Cannabis and Sport Not just professional basketball players in the US consume cannabis. The international doping agency WADA only bans cannabis during, but not between, competitions – and CBD has been removed from the prohibited list.
Whether cannabis can be used as doping is hotly disputed. Despite this, cannabis is one of the many recorded doping substances in the world of sport. Like most other illegal drugs, cannabis is one of the substances that are prohibited in competition. Alongside this category, there are other substances that are prohibited at all times, and one category that includes those substances that are prohibited in particular sports.
No THC threshold
The World Anti-Doping Agency (WADA) has reviewed cannabis several times in the last few years, and decided back in 2013 to change the threshold for THC decomposition products. Whereas before 2013 the so-called THC-COOH value was still 15 ng per ml of blood, for the last five years, sportswomen have been able to have a threshold value of 150 ng per ml of blood without fear of incurring any sanctions from WADA or their national Anti-Doping Agency.
WADA has also done away entirely with the measurement and determination of the active THC threshold, as cannabis is not a so-called threshold substance, and because you can use THC-COOH to show whether someone took part in a competition under the influence of cannabis.
The adjustment to the threshold did not mean that athletes have been allowed since 2013 to take part in a competition while high, but at 150 ng per ml of THC-COOH the threshold more or less reflects reality. Even regular cannabis users can therefore take part in competitions provided they do not consume any for a day or two beforehand.
THC-COOH stands for THC carboxylic acid. It is a decomposition product of the active cannabis ingredient THC, and can indicate consumption days or weeks previously. However, more than a few experts have doubts about how reliable the carboxylic acid level is, in terms of decomposition times and frequency of consumption. Most countries have now done away entirely with this measurement in traffic drug inspections.
“So far it has been assumed that demonstrating the presence of specific decomposition products from the active cannabis ingredient THC in the hair was certain proof of consumption. Researchers at the Institute of Legal Medicine at Freiburg University Hospital, led by the toxicologist Prof. Volker Auwärter, have shown in experimental studies that this conclusion is not conclusive,” states the journal Nature in its “Scientific Reports“ in October 2015. Only the active THC value should be used to determine whether someone is incapacitated to drive, says the forensic medical expert from Freiburg in his study.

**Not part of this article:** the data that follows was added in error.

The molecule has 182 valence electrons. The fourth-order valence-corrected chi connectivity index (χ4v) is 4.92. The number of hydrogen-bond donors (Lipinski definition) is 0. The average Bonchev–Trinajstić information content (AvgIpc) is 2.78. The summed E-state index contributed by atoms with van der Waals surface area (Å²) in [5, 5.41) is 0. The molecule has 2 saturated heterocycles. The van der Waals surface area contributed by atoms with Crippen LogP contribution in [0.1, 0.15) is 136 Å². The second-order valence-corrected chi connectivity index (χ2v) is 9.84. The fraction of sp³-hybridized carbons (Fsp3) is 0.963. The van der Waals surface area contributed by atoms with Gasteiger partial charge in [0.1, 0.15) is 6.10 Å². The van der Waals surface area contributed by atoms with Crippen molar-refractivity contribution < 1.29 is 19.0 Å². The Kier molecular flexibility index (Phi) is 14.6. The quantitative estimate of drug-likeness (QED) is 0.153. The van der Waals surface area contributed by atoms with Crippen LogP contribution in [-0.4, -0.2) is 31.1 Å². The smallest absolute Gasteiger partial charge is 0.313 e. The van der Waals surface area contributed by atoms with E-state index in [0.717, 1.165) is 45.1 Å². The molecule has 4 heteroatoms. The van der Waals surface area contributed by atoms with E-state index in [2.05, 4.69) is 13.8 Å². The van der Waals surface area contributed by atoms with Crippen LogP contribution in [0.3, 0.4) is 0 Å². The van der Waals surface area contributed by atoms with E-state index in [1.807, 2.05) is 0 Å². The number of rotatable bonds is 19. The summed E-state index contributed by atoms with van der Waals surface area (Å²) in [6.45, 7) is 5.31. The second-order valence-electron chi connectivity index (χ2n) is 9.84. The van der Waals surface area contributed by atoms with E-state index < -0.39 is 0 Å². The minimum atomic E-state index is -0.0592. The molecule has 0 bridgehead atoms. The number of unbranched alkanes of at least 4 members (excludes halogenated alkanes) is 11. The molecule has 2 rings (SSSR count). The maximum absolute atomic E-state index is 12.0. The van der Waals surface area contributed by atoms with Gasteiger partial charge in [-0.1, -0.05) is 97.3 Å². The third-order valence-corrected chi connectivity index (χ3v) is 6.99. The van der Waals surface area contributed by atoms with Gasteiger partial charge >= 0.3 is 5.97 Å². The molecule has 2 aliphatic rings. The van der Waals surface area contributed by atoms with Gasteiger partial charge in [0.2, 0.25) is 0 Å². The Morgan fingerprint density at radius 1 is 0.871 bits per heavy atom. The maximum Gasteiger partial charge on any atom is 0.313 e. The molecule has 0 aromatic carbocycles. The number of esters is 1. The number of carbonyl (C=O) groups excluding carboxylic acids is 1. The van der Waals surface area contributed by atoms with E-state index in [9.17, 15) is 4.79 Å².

In any case, the consumption of cannabis is not sanctioned between competitions, so the WADA needs to consider, in light of current research results, why it does not simply define a THC threshold. The answer would likely be along the lines of not wanting to give any misleading signals.
What about CBD?
Following the increase in the THC-COOH value, last year WADA removed cannabidiol (CBD) from the list of banned substances in competitions. All other cannabinoids, whether natural or artificial, are banned but not listed individually by name.
As part of the first-time inclusion of synthetic cannabinoids, WADA also listed “cannabimimetica” generally, in order to be prepared against the constantly changing new psychoactive substances (NPS, also known colloquially as “legal highs”).
In the meantime, sportswomen could even get an exemption from the WADA for the medical use of cannabis – provided the use is legal in the athlete’s country of origin. So far, no such case has been known.
Win a gold medal and lose your driving licence
If you add the tolerance threshold of 10%, WADA is actually only sanctioning its female athletes from 180 ng per ml for competing while under the influence of cannabis. So anyone with 160 ng THC-COOH in their blood can run an Olympic race, but in Germany under traffic laws, they are treated as long-term stoners who require therapy.
Once caught in the mill of administrative law, even 75 ng THC-COOH are deemed too much to drive a car. According to an expert report from the University of Munich that is regularly quoted in court, anything over this value indicates regular consumption, and at 150 ng, there is dependency behaviour. Both generally lead to a long-term confiscation of your driving licence and having to undergo a medico-psychological report, known as the “idiot test” (MPU).
Someone who wins a gold medal for Germany could lose their driving licence on the way home a few days later, under a DUI charge for being a cannabis addict. They could be asked to take the MPU – based on the same value with which they passed the doping test directly after the competition.